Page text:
French Second Republic

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The French Second Republic (French: Deuxième République Française or La IIe République), officially the French Republic (République française), was the republican government of France that existed between 1848 and 1852. It was established in February 1848, with the Revolution that overthrew the July Monarchy, and ended in December 1852, after the 1851 coup d'état and when president Louis-Napoléon Bonaparte proclaimed himself Emperor Napoleon III and initiated the Second French Empire. It officially adopted the motto of the First Republic, Liberté, Égalité, Fraternité.

French Republic
République française
Motto: Liberté, Égalité, Fraternité
"Liberty, Equality, Fraternity"
Anthem: Le Chant des Girondins
"The Song of Girondists"
The French Republic in 1848
The French Republic in 1848
Common languagesFrench
Roman Catholicism (majority religion)
GovernmentUnitary semi-presidential republic (1848–1851)
Unitary authoritarian presidential republic (1851–1852)
• 1848–1852
Prince Louis-Napoleon Bonaparte
Vice President 
• 1849–1852
Henri Georges Boulay de la Meurthe
Prime Minister 
• 1848 (first)
Jacques-Charles Dupont
• 1851 (last)
Léon Faucher
LegislatureNational Assembly
23 February 1848
27 April 1848
4 November 1848
2 December 1851
• Establishment of the Second Empire
2 December 1852
CurrencyFrench Franc
ISO 3166 codeFR
Preceded by
Succeeded by
Kingdom of France
Second French Empire
Today part ofFrance

Revolution of 1848Edit

Variant of the French tricolor flag used by the Republic for a few days, between 24 February and 5 March 1848[1]

The 1848 Revolution in France, sometimes known as the February Revolution, was one of a wave of revolutions across Europe in that year. The events swept away the Orleans monarchy (1830–1848) and led to the creation of the nation's second republic.

The Revolution of 1830, part of a wave of similar regime changes across Europe, had put an end to the monarchy of the Bourbon Restoration and installed a more liberal constitutional monarchy under the Orleans dynasty and governed predominantly by Guizot's conservative-liberal centre-right and Thiers's progressive-liberal centre-left.

But to the left of the dynastic parties, the monarchy was criticised by Republicans (a mixture of Radicals and socialists) for being insufficiently democratic: its electoral system was based on a narrow, privileged electorate of property-owners and therefore excluded workers. During the 1840s several petitions requesting electoral reform (universal manhood suffrage) had been issued by the National Guard, but had been rejected by both of the main dynastic parties. Political meetings dedicated to this issue were banned by the government, and electoral reformers therefore bypassed the ban by holding a series of 'banquets' (1847–1848), events where political debate was disguised as dinner speeches. This movement began overseen by Odilon Barrot's moderate centre-left liberal critics of Guizot's conservative government, but took on a life of its own after 1846, when economic crisis encouraged ordinary workers to demand a say over government.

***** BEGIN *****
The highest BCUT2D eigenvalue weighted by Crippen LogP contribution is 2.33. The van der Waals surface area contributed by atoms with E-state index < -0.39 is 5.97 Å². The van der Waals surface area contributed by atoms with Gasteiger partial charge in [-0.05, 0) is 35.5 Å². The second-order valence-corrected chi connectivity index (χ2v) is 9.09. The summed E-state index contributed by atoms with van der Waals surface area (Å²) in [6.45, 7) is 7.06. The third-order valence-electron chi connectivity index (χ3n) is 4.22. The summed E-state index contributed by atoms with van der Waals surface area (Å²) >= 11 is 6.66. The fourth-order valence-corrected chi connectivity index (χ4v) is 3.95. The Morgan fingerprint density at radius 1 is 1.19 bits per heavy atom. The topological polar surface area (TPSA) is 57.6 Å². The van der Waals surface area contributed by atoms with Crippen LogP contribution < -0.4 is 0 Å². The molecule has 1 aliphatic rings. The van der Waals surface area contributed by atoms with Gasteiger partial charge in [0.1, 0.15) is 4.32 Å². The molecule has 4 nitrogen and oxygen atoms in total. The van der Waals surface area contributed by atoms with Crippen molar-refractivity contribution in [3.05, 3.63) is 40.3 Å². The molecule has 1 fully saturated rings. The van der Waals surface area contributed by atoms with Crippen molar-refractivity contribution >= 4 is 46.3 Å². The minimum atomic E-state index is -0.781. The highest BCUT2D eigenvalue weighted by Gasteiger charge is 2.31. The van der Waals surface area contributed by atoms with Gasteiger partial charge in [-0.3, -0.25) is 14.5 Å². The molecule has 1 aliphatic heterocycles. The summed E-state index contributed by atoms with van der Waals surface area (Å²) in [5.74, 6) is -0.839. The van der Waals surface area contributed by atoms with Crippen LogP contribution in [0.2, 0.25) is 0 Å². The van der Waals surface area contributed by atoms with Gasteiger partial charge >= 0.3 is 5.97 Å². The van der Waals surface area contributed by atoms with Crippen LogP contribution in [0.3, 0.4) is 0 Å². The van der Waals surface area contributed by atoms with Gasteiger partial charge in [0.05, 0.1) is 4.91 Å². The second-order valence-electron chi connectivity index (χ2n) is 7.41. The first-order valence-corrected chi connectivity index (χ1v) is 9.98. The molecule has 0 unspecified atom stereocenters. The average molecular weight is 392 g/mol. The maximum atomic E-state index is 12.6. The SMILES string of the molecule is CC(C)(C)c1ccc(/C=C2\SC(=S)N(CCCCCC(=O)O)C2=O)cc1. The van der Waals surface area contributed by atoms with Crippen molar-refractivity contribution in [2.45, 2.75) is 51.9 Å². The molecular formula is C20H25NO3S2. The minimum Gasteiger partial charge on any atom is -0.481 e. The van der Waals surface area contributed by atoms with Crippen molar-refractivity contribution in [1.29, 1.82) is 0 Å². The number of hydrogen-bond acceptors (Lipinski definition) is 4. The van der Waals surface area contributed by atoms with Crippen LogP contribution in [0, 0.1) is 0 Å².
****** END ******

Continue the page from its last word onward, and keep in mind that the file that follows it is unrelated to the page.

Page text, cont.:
On 14 February 1848 Guizot's government decided to put an end to the banquets, on the grounds of constituting illegal political assembly. On 22 February, striking workers and republican students took to the streets, demanding an end to Guizot's government, and erected barricades. Odilon Barrot called a motion of no confidence in Guizot, hoping that this might satisfy the rioters, but the Chamber of Deputies sided with the premier. The government called a state of emergency, thinking it could rely on the troops of the National Guard, but instead on the morning of 23 February the Guardsmen sided with the revolutionaries, protecting them from the regular soldiers who by now had been called in.

The industrial population of the faubourgs was welcomed by the National Guard on their way towards the centre of Paris. Barricades were raised after the shooting of protestors outside the Guizot manor by soldiers.

On 23 February 1848 premier François Guizot's cabinet resigned, abandoned by the petite bourgeoisie, on whose support they thought they could depend. The heads of the more left-leaning conservative-liberal monarchist parties, Louis-Mathieu Molé and Adolphe Thiers, declined to form a government. Odilon Barrot accepted, and Thomas Robert Bugeaud, commander-in-chief of the first military division, who had begun to attack the barricades, was recalled. In the face of the insurrection that had now taken possession of the whole capital, King Louis-Philippe abdicated in favour of his grandson, Prince Philippe, Count of Paris claimed by Alphonse de Lamartine in the name of the provisional government elected by the Chamber of Deputies under the pressure of the mob.

This provisional government with Dupont de l'Eure as its president, consisted of Lamartine for foreign affairs, Crémieux for justice, Ledru-Rollin for the interior, Carnot for public instruction, Goudchaux for finance, Arago for the navy, and Burdeau for war. Garnier-Pagès was mayor of Paris.